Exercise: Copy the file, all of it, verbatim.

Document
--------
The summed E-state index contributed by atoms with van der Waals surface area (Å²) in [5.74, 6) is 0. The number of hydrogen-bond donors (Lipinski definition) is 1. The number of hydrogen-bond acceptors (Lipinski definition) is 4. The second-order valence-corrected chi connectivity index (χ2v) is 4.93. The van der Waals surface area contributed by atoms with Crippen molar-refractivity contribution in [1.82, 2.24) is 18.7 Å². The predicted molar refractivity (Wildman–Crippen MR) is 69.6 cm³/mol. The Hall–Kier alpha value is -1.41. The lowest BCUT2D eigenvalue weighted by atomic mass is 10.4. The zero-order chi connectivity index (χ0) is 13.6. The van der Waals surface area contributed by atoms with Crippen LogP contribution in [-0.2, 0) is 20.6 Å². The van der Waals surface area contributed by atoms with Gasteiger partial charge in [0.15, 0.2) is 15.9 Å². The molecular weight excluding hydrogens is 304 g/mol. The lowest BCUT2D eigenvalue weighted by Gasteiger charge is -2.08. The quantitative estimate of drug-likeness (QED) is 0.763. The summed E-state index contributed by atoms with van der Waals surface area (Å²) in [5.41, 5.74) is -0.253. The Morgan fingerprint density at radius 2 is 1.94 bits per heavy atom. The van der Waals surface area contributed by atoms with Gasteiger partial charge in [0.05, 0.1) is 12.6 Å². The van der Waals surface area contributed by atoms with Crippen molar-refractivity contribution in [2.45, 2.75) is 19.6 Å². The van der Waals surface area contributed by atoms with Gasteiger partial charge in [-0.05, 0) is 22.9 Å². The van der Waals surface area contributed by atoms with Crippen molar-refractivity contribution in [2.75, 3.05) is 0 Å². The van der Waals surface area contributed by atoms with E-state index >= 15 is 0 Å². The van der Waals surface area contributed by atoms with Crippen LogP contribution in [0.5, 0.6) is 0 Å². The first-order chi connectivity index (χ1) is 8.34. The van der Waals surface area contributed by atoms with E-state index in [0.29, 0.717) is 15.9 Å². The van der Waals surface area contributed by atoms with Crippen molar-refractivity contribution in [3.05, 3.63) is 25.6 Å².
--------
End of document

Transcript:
The summed E-state index contributed by atoms with van der Waals surface area (Å²) in [5.74, 6) is 0. The number of hydrogen-bond donors (Lipinski definition) is 1. The number of hydrogen-bond acceptors (Lipinski definition) is 4. The second-order valence-corrected chi connectivity index (χ2v) is 4.93. The van der Waals surface area contributed by atoms with Crippen molar-refractivity contribution in [1.82, 2.24) is 18.7 Å². The predicted molar refractivity (Wildman–Crippen MR) is 69.6 cm³/mol. The Hall–Kier alpha value is -1.41. The lowest BCUT2D eigenvalue weighted by atomic mass is 10.4. The zero-order chi connectivity index (χ0) is 13.6. The van der Waals surface area contributed by atoms with Crippen LogP contribution in [-0.2, 0) is 20.6 Å². The van der Waals surface area contributed by atoms with Gasteiger partial charge in [0.15, 0.2) is 15.9 Å². The molecular weight excluding hydrogens is 304 g/mol. The lowest BCUT2D eigenvalue weighted by Gasteiger charge is -2.08. The quantitative estimate of drug-likeness (QED) is 0.763. The summed E-state index contributed by atoms with van der Waals surface area (Å²) in [5.41, 5.74) is -0.253. The Morgan fingerprint density at radius 2 is 1.94 bits per heavy atom. The van der Waals surface area contributed by atoms with Gasteiger partial charge in [0.05, 0.1) is 12.6 Å². The van der Waals surface area contributed by atoms with Crippen molar-refractivity contribution in [2.45, 2.75) is 19.6 Å². The van der Waals surface area contributed by atoms with Gasteiger partial charge in [-0.05, 0) is 22.9 Å². The van der Waals surface area contributed by atoms with Crippen molar-refractivity contribution in [2.75, 3.05) is 0 Å². The van der Waals surface area contributed by atoms with E-state index >= 15 is 0 Å². The van der Waals surface area contributed by atoms with Crippen LogP contribution in [0.5, 0.6) is 0 Å². The first-order chi connectivity index (χ1) is 8.34. The van der Waals surface area contributed by atoms with E-state index in [0.29, 0.717) is 15.9 Å². The van der Waals surface area contributed by atoms with Crippen molar-refractivity contribution in [3.05, 3.63) is 25.6 Å².